Zywicki in Atlanta Journal Constitution: Drop in Georgia Bankruptcy Filings
"Any time bankruptcy filings go down, you should be happy," Professor Todd Zywicki points out in an Atlanta Journal Constitution article examining evidence that Georgia is loosening its hold on particularly high personal bankruptcy rates.
Zywicki believes a cautiously optimistic interpretation of the evidence could indicate that fewer individuals are filing for bankruptcy because of a drop in unemployment and availability of lower interest rates to reduce expenses. Too, he says, many of those who took out subprime mortgages and other risky loans "have washed through the system by now."
He points out that a darker twist on the data could mean more people who are underwater on their mortgages are opting to walk away from homes with plunging market values, rather than attempting to forestall foreclosure with a bankruptcy filing.
Georgia's bankruptcy rates fall, Atlanta Journal Constitution, September 12, 2010. By Russell Grantham.
"Once fast-growing cities and regions with highly transient populations, such as Atlanta and the Southeast, tend to have consistently higher personal bankruptcy rates anyway, say experts. Georgia's banking laws that allow foreclosures in as little as 37 days also encourage more people to file bankruptcy to stall foreclosures, say some.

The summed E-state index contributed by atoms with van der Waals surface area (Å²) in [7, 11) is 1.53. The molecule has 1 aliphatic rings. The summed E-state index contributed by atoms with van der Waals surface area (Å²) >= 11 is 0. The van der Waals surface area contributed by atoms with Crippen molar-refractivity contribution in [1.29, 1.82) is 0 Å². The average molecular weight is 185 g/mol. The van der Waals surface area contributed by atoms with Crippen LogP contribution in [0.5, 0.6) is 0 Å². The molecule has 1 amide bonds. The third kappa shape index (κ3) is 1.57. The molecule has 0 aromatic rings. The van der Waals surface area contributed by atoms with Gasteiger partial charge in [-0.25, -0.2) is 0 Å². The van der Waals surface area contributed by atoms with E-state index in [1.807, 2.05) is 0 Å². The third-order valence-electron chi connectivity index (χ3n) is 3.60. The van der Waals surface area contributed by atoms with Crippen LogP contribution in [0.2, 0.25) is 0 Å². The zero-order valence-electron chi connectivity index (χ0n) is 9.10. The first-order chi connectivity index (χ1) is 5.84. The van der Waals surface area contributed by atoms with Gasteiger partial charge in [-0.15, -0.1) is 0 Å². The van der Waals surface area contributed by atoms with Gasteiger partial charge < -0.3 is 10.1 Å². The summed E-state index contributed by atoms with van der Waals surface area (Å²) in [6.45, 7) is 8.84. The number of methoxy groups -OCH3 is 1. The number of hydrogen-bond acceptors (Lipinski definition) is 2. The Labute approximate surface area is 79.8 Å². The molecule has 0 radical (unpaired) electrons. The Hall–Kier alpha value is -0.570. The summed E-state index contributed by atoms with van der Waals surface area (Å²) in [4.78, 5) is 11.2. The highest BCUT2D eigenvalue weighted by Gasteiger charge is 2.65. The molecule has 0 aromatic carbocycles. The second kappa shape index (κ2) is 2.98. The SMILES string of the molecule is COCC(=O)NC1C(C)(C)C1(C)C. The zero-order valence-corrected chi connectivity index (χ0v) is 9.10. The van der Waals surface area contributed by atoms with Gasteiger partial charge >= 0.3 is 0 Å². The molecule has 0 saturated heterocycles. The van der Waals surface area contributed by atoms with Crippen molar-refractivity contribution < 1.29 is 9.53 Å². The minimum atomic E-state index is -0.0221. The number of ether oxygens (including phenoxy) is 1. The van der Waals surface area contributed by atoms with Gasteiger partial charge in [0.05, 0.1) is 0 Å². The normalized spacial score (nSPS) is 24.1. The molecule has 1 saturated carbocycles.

"But local bankruptcy filings hit a record high last year, said Williams, as the unemployment rate soared and the real estate crash fueled a glut of foreclosures that added to the traditionally high rate of bankruptcies in the state.
"Some of those problems have since abated slightly. But others have reversed recent improvements, muddying the picture for future bankruptcy trends."